Recovering from Thomas Cook, 3 Things to do if you’re out of work
I joined Thomas Cook, the Rolls Royce of the travel industry, in 1988 and from the very start I felt there was something special about the organisation.
Yes, it was steeped in an unparalleled history, but what made it special was so much more than that. We were in the business of helping people to realise their dreams, which was such a privilege. The perks and the camaraderie were exceptional. The loyalty was palpable, and it was a two way street. I was supported throughout my career, given many amazing experiences and development opportunities. I was looked after through several significant life events and in a cast of thousands, I was always treated as an individual.
Eighteen years after I left, I still feel grateful to have been a part of something so special.
When I awoke to the news of the collapse, I felt an immediate sense of sadness and grief. Grief for the organisation that I grew up within, and grief for the many people who I knew had devoted, in some cases, their entire working life to Thomas Cook.
Here’s what we know so far:
I wasn’t alone in my sadness. I live in Peterborough, the home of Thomas Cook since 1977, and it seems that everyone in our city has either worked there or knows someone who has. The impact of this collapse was immense, it touched so many and what followed was unprecedented.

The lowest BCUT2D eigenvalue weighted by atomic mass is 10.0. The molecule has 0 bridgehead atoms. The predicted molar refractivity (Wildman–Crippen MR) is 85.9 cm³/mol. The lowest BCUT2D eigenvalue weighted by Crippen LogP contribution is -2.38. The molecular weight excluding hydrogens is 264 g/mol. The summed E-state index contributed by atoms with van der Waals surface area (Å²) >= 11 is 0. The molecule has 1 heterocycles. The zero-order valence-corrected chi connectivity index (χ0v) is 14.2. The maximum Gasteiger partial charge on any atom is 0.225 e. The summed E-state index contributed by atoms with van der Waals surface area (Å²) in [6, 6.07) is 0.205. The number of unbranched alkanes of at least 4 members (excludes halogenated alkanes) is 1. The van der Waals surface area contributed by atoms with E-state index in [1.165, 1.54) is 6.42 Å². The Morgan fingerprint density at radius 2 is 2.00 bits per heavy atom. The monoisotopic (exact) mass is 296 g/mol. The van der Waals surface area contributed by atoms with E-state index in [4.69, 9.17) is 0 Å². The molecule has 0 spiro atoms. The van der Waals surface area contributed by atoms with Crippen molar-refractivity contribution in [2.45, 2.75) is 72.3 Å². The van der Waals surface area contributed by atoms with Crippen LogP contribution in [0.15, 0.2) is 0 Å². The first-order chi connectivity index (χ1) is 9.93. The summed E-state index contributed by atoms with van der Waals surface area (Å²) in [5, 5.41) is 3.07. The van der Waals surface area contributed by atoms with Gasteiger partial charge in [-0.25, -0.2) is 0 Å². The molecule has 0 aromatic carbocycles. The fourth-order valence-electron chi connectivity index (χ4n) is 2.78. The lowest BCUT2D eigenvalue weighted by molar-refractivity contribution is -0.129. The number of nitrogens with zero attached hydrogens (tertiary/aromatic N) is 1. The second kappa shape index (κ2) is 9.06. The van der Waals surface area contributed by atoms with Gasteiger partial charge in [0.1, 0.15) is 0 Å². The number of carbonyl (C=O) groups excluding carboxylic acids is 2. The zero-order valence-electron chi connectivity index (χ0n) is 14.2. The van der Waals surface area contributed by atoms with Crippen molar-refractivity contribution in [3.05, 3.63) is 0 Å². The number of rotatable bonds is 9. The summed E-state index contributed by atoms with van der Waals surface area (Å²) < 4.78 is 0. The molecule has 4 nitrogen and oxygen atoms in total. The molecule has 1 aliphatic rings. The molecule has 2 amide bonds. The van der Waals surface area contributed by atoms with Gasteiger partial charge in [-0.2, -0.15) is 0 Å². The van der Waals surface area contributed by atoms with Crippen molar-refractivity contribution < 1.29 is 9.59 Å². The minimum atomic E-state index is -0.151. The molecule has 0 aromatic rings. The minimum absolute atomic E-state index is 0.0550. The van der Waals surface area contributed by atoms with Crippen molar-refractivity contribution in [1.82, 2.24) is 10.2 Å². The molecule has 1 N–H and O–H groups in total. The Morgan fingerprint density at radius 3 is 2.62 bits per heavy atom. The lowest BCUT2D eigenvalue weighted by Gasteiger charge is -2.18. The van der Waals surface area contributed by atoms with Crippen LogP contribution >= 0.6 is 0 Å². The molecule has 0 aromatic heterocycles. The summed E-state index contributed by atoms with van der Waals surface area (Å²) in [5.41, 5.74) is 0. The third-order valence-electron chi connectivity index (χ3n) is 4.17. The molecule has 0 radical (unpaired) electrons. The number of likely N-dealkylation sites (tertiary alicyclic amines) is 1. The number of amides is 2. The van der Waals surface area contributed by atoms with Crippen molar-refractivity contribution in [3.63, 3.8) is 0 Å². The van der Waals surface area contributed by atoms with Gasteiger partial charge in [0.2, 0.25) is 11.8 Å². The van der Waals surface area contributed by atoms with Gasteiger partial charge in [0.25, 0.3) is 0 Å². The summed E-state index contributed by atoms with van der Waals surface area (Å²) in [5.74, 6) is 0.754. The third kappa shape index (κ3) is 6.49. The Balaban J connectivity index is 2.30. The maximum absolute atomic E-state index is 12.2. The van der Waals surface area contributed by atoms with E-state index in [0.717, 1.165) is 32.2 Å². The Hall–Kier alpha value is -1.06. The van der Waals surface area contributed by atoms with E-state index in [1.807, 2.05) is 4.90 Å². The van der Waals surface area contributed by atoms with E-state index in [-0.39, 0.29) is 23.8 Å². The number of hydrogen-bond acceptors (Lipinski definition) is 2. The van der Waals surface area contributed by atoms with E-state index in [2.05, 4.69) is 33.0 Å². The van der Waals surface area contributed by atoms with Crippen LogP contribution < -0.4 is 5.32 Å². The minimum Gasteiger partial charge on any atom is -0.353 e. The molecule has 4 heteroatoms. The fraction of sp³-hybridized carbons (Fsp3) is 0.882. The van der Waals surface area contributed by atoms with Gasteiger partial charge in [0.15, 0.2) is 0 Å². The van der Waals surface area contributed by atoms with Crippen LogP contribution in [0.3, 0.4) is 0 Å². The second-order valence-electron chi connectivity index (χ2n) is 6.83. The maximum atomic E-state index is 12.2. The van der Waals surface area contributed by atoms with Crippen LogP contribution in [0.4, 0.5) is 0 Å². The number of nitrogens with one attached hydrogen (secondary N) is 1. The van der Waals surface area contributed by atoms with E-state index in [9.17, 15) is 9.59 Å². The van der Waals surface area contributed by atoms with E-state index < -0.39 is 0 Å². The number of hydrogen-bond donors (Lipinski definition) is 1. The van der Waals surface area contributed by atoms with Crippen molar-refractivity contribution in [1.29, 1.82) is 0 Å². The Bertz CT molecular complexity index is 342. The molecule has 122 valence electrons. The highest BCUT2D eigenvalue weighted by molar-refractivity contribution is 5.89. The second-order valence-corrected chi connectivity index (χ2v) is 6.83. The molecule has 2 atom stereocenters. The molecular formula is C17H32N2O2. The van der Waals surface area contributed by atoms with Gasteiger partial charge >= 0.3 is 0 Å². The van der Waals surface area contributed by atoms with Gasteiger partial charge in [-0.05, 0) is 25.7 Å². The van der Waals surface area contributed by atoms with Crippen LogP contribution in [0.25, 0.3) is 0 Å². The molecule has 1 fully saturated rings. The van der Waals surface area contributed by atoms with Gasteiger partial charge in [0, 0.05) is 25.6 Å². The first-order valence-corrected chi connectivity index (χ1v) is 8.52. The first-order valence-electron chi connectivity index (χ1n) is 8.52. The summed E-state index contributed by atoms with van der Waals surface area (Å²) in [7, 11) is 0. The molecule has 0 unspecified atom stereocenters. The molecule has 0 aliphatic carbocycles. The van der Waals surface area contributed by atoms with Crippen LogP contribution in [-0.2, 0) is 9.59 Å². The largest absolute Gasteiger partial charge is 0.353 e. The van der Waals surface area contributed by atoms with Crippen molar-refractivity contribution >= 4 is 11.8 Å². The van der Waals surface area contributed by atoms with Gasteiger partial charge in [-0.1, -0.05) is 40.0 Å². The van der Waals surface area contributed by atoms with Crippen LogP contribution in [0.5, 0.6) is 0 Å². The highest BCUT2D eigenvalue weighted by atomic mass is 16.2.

Offers of help came pouring in for all those impacted, from all manner of different sources:
- A local taxi firm offering to take people to and from interviews, free of charge
- A self-employed childminder offering free childcare while parents attend interviews
- Special recruitment open days within various local firms set up for people to explore different opportunities
- A beauty therapist offering free haircuts and massages to ease the stress associated with the situation
- A garage and plumbing firm offering discounted services to ease the burden of extra bills that might come in
- A clairvoyant offering a free reading to a lucky recipient
Sometimes it takes adversity to create a sense of community and for everyone to come together. This wasn’t about grand gestures from big corporate giants, it was, and continues to be, about people doing what they can to help others in a time of need. Ultimately, it’s all about being human.
3 things to do if you’re out of work
It’s an awful situation for those impacted, but an opportunity for anyone who finds themselves in this situation to:
- Take people up on their offers of help. It’s easy to be dismissive and think that you can cope alone.
- Encourage others to do the same. People might suffer in silence – notice and point them in the right direction.
- Remember how it felt to be supported in this way; seek opportunities to reach out to others.
The spirit of Thomas Cook lives on in ALL past employees – this has been evident in our local community and across social media. With such history, connection and humanity, maybe something incredible will rise from the ashes, like the proverbial phoenix.
And there’s even a Linkedin Group set up to help on jobseekers from Thomas Cook and recruiters way. It’s completely open to join, set up to help share vacancies and support.